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Home » Biology Articles » Neurobiology » Molecular & Cellular Neurobiology » Amyloid beta, neural lipids, cholesterol & Alzheimer's disease » Posing the problem

Posing the problem
- Amyloid beta, neural lipids, cholesterol & Alzheimer's disease

Since 1966 more than one hundred thousand research papers were devoted to cholesterol and only few articles dealt with the role of cholesterol in neuronal function, synaptic plasticity and neurodegeneration (according to the PubMed and HighWire Press search engines). This mysterious molecule is accused in atherosclerosis and heart disease, but was largely understudied in relation to brain function and neural structural and functional (i.e. activity dependent) plasticity. Living cells (including neurons and glial cells) produce their own cholesterol and can receive or donate cholesterol via lipoprotein transit, an attested body lipid transportation system. This system operates a number of vehicle classes, including well-known (and considered to be “bad”) LDLs and “good“ HDLs [1, 2]

Apart from this whole-body-system stands distinct brain lipid transport authority that uses different subtypes of HDLs and normally does not maintain LDLs [3]. This vital service is in charge of cholesterol redistribution inside the brain and cholesterol export out of the brain border to liver for excretion. There is no reported cholesterol import to the brain, an issue that makes brain cholesterol availability entirely dependent on local manufacturing. Brain lipid transportation must have good management and operating capacity, because the quantity of cholesterol in the brain is much higher then anywhere else in the rest of the body. Thus, having just two percent of the body weight, brain has a quarter of cholesterol present in the whole individual.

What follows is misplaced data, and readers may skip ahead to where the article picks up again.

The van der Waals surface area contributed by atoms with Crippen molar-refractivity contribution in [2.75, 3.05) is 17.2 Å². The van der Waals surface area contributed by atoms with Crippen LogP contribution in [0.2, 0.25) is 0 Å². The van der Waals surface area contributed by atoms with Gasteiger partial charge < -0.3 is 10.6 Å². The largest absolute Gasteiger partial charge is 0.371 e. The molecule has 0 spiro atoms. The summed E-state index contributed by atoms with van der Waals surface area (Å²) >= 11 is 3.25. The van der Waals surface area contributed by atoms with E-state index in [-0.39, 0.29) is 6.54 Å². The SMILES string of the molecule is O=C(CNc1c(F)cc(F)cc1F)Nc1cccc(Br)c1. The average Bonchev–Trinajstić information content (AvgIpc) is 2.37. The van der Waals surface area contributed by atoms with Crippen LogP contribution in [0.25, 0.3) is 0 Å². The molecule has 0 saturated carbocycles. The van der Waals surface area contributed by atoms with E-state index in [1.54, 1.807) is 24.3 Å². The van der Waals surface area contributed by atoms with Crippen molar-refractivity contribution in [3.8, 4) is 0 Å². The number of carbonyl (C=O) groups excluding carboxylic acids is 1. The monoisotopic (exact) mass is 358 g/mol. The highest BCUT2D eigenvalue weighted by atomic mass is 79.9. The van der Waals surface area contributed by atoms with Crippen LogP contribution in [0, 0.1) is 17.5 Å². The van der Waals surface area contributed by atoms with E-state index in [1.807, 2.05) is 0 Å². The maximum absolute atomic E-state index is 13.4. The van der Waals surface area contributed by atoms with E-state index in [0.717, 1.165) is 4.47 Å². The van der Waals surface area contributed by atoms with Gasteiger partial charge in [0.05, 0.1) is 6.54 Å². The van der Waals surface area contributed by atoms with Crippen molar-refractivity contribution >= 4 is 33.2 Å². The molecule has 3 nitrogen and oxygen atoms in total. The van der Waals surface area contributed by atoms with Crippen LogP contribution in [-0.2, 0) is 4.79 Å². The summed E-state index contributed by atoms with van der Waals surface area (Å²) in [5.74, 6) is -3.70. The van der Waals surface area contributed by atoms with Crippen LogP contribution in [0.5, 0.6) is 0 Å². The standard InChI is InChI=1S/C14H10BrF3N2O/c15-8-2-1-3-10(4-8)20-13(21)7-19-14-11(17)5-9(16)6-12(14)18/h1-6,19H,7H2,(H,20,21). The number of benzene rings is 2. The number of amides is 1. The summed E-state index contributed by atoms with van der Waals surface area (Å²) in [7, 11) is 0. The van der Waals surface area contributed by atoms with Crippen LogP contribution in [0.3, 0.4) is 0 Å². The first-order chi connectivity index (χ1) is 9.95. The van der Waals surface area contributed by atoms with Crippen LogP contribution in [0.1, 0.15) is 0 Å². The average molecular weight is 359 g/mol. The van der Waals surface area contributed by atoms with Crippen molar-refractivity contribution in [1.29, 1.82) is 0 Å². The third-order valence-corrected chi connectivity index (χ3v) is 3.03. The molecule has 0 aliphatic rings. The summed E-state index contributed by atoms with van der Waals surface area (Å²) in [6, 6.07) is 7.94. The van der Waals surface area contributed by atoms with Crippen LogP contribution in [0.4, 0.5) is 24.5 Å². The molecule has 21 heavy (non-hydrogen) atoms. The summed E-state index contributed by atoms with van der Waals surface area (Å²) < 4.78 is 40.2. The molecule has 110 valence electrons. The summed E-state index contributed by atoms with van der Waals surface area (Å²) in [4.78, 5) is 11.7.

Conceivable, the break in any element of the harmonized system of brain/neuronal cholesterol transport (caused by genetic defects of one of the enzyme or receptor associated with cholesterol turnover; by pharmacological modulation or environmentally) may result in abnormal homeostasis of cholesterol in the brain and impair fine tuning of synaptic function (see online Refs. 2, 3, 4 for instant access to detailed bibliography).

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